my old house

The finished gables over the kitchen

I recently wrote about maximizing the energy efficiency of my old house. I love having an old house since it keeps me busy. I am constantly doing repairs and updates, and I love to make it look nicer and better with every project. One that sucked up a lot of my time recently was putting on a new roof. We had some hail damage back in May, and since my best friend is my contractor I had to wait until his season died down before I could take advantage of his time and expertise. When you don’t pay for labor, it’s hard to complain about how long it takes.

 Tearing Off the Old

my old houseTo begin with we had to remove the old shingles. Now you can roof right over one layer of shingles, but it is always recommended that you take the time to rip off the old ones before putting down new. Since I’m getting old and I don’t heal up as quickly as I used to, we (my contractor friend and I) decided to save our backs and hire some guys to do the tear off. It didn’t take too long to finish it, and I’m glad I wasn’t up there trying to rip all of them off the house and the garage.

Building Gables

My house was built in 1948. The style at that time was to build the walls flush with the roof (or at least pretty close to it). What this means is that I don’t have eaves or gables build out to protect the side of the house. It also means that I already have the roof torn off, so why not make the project harder than it needed to be?

Any time I start a project it always takes me far longer to finish it than I originally plan. The reason is that I make everything much more elaborate than most people would care to do. In the end my house has some amazing detail to it, but it also means that a lot of hours of planning and labor went into those details.

Roof4On the house I opted just to extend the roof out 12 inches and provide a small gable. But on the garage I wanted a little bit more. So rather than a simple gable, it projects 12 inches at the bottom, and tapers to 24 inches at the top. I love how it looks, and when I get some lights installed in there and everything finalized it will look even better.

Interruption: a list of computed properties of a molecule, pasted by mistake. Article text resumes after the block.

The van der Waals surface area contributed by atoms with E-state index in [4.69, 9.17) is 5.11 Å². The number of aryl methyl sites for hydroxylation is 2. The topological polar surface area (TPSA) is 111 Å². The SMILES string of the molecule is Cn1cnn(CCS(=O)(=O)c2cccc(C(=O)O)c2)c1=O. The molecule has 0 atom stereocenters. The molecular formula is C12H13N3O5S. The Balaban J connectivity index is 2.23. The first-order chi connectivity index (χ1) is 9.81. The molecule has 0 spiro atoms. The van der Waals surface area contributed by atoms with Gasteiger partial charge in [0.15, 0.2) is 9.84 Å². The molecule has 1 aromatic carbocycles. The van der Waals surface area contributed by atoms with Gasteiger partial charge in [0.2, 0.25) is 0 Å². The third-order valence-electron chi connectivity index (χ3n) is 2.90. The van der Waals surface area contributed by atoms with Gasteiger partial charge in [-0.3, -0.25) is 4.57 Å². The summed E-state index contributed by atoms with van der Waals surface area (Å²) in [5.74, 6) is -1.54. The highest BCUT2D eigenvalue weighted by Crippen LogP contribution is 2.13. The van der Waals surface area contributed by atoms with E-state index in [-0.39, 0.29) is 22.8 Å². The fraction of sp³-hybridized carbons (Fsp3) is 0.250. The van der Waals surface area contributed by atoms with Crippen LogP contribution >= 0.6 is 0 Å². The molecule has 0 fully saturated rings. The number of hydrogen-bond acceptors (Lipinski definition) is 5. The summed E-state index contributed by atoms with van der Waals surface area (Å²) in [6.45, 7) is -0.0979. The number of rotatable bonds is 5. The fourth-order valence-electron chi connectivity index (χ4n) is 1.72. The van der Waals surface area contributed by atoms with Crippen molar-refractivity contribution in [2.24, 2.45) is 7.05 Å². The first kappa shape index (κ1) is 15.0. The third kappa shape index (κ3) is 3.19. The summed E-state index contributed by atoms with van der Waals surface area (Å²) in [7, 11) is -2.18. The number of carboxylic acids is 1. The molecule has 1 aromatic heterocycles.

Siding to Come

Roof2The hail managed to poke a bunch of holes in my vinyl siding. I’m not too shaken up about it because I hate the vinyl and the insurance is paying to have the entire house resided. With the money I save by doing the labor myself, I will be able to reside the entire thing with Hardie Board, install some new windows, and replace the broken screen door. By the time it is done it will be as though I have an entirely new house. I can’t wait to get started, but since we are in the dead of winter here in Montana, I am going to have to wait for a few more months.

 

I love doing projects on my old house for a number of reasons. First, I get to make it my own. I get to personalize it and stylize it to my liking. Second, it increases the value of the house. As a personal finance lover I enjoy building my net worth that way. And third it makes it look and feel better. I’m all about a comfortable place to live.

Having my job as a writer and SEO analyst in Billings, Montana I get the flexibility to work on these projects. If you want to keep me busy and away from updating my house, email me to find out how I can help you with your website.

1 Comment

  1. […] When you put a metal roof on your house, immediately the value of your home goes up.  If you decide to sell any time in the next few years, the metal roof will be a selling point, and allow you to list your home for a higher price.  Over the next several decades, your roof will pay for itself many times over.  As your neighbors replace their asphalt roofs, yours will continue to last.  Initially you may pay extra for your metal roof, but over the lifetime of the roof you will pay considerably less than if you stuck with asphalt. […]

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